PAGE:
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DEVELOPMENT OF INFRARED METHODS FOR CHARACTERIZATION OF INORGANIC SULFUR SPECIES RELATED TO INJECTION DESULFURIZATION PROCESSES
Thompson, M. AND R. Palmer. DEVELOPMENT OF INFRARED METHODS FOR CHARACTERIZATION OF INORGANIC SULFUR SPECIES RELATED TO INJECTION DESULFURIZATION PROCESSES. U.S. Environmental Protection Agency, Washington, D.C., EPA/600/7-90/012 (NTIS PB90-231275), 1990.
Current methods designed to control and reduce the amount of sulfur dioxide emitted into the atmosphere from coal-fired power plants and factories rely upon the reaction between SO2 and alkaline earth compounds and are called flue gas desulfurization (FGD) processes. Of these methods, dry desulfurization processes, using fine particulate limestone, have emerged as the preferred technology for future SO2 emission control. The development of a reliable in situ spectroscopic technique for studying heterogeneous reactions, such as those occurring in FGD systems, is the key to understanding the surface mechanisms which control these reactions. The report covers the development and application of Fourier transform infrared spectrometry with photacoustic and diffuse reflectance detection for this purpose. The specific reactions chosen for study are those of SO2 with CaO, CaCO3 and Ca(OH)2. The project evaluates the feasibility of using these infrared spectroscopic techniques to monitor reactions between limestone and related materials with SO2 at various temperatures so as to aid in obtaining a clear understanding of the chemical mechanisms by which SO2 is captured.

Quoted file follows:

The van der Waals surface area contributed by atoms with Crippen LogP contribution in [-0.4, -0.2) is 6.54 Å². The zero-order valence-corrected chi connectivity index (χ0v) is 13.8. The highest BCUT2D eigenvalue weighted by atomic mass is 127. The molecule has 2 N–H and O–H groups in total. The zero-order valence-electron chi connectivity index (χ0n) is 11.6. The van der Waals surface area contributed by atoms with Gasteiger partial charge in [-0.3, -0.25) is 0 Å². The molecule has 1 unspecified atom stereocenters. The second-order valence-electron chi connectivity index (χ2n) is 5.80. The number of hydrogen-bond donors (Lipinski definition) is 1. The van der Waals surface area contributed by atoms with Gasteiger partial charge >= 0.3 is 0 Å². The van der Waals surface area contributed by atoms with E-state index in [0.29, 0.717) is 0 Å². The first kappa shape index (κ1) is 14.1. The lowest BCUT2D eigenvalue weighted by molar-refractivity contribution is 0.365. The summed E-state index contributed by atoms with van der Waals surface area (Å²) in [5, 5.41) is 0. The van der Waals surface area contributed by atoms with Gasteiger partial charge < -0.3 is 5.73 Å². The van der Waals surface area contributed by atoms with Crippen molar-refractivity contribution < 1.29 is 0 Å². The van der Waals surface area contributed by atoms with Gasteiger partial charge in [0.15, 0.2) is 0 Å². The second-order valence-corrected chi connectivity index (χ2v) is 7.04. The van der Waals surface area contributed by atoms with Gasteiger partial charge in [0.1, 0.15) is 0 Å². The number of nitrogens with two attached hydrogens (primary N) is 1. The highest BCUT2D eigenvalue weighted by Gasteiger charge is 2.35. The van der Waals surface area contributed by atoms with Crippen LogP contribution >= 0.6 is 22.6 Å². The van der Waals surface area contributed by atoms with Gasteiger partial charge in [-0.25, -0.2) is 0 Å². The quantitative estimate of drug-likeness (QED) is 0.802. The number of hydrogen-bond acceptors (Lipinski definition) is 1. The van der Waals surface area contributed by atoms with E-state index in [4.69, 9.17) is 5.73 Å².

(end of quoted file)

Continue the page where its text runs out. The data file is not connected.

Record Details:Record Type: DOCUMENT (PUBLISHED REPORT/REPORT)
Organization:U.S. ENVIRONMENTAL PROTECTION AGENCY
OFFICE OF RESEARCH AND DEVELOPMENT
NATIONAL RISK MANAGEMENT RESEARCH LABORATORY
AIR POLLUTION PREVENTION AND CONTROL DIVISION
AIR POLLUTION TECHNOLOGY BRANCH